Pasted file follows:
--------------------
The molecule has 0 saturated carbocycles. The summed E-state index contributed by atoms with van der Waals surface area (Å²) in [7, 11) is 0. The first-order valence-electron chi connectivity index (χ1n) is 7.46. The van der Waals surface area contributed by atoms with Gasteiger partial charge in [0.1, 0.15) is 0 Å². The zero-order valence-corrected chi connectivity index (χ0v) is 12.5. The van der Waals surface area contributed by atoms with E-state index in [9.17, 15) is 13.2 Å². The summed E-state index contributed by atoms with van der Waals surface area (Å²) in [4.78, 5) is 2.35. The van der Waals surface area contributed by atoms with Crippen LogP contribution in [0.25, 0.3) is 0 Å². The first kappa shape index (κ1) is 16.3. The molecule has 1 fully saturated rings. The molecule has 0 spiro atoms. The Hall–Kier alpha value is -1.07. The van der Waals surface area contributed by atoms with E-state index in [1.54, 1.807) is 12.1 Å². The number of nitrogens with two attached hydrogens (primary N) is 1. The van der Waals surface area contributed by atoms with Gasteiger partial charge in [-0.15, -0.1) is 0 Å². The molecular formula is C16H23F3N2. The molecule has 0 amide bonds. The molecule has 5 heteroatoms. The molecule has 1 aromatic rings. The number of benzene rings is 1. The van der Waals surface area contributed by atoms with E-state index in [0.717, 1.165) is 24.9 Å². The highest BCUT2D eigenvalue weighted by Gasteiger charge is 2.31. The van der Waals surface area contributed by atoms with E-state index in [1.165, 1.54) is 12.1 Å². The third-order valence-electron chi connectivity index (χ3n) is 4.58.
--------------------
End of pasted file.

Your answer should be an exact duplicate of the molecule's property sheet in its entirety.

The molecule has 0 saturated carbocycles. The summed E-state index contributed by atoms with van der Waals surface area (Å²) in [7, 11) is 0. The first-order valence-electron chi connectivity index (χ1n) is 7.46. The van der Waals surface area contributed by atoms with Gasteiger partial charge in [0.1, 0.15) is 0 Å². The zero-order valence-corrected chi connectivity index (χ0v) is 12.5. The van der Waals surface area contributed by atoms with E-state index in [9.17, 15) is 13.2 Å². The summed E-state index contributed by atoms with van der Waals surface area (Å²) in [4.78, 5) is 2.35. The van der Waals surface area contributed by atoms with Crippen LogP contribution in [0.25, 0.3) is 0 Å². The first kappa shape index (κ1) is 16.3. The molecule has 1 fully saturated rings. The molecule has 0 spiro atoms. The Hall–Kier alpha value is -1.07. The van der Waals surface area contributed by atoms with E-state index in [1.54, 1.807) is 12.1 Å². The number of nitrogens with two attached hydrogens (primary N) is 1. The van der Waals surface area contributed by atoms with Gasteiger partial charge in [-0.15, -0.1) is 0 Å². The molecular formula is C16H23F3N2. The molecule has 0 amide bonds. The molecule has 5 heteroatoms. The molecule has 1 aromatic rings. The number of benzene rings is 1. The van der Waals surface area contributed by atoms with E-state index in [0.717, 1.165) is 24.9 Å². The highest BCUT2D eigenvalue weighted by Gasteiger charge is 2.31. The van der Waals surface area contributed by atoms with E-state index in [1.165, 1.54) is 12.1 Å². The third-order valence-electron chi connectivity index (χ3n) is 4.58.